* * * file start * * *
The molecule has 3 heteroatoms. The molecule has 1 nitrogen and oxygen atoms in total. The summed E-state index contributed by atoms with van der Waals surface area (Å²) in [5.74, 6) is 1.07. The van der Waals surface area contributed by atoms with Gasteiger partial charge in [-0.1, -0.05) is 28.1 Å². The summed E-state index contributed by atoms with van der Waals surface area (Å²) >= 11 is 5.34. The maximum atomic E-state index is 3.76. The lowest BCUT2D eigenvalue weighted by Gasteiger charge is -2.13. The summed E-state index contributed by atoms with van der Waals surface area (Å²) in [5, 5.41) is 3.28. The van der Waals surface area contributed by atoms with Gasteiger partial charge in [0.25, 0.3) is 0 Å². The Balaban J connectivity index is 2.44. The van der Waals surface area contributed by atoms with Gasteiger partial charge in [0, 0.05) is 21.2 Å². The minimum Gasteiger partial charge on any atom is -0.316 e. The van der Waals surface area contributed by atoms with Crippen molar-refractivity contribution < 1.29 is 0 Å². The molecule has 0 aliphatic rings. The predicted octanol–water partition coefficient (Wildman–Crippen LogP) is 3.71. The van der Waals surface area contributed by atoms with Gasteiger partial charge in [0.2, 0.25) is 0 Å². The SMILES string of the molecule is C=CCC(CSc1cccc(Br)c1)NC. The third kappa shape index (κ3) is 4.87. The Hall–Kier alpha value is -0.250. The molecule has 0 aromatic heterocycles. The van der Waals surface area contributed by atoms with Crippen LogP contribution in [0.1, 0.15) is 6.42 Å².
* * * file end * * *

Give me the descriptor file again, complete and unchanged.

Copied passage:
The molecule has 3 heteroatoms. The molecule has 1 nitrogen and oxygen atoms in total. The summed E-state index contributed by atoms with van der Waals surface area (Å²) in [5.74, 6) is 1.07. The van der Waals surface area contributed by atoms with Gasteiger partial charge in [-0.1, -0.05) is 28.1 Å². The summed E-state index contributed by atoms with van der Waals surface area (Å²) >= 11 is 5.34. The maximum atomic E-state index is 3.76. The lowest BCUT2D eigenvalue weighted by Gasteiger charge is -2.13. The summed E-state index contributed by atoms with van der Waals surface area (Å²) in [5, 5.41) is 3.28. The van der Waals surface area contributed by atoms with Gasteiger partial charge in [0.25, 0.3) is 0 Å². The Balaban J connectivity index is 2.44. The van der Waals surface area contributed by atoms with Gasteiger partial charge in [0, 0.05) is 21.2 Å². The minimum Gasteiger partial charge on any atom is -0.316 e. The van der Waals surface area contributed by atoms with Crippen molar-refractivity contribution < 1.29 is 0 Å². The molecule has 0 aliphatic rings. The predicted octanol–water partition coefficient (Wildman–Crippen LogP) is 3.71. The van der Waals surface area contributed by atoms with Gasteiger partial charge in [0.2, 0.25) is 0 Å². The SMILES string of the molecule is C=CCC(CSc1cccc(Br)c1)NC. The third kappa shape index (κ3) is 4.87. The Hall–Kier alpha value is -0.250. The molecule has 0 aromatic heterocycles. The van der Waals surface area contributed by atoms with Crippen LogP contribution in [0.1, 0.15) is 6.42 Å².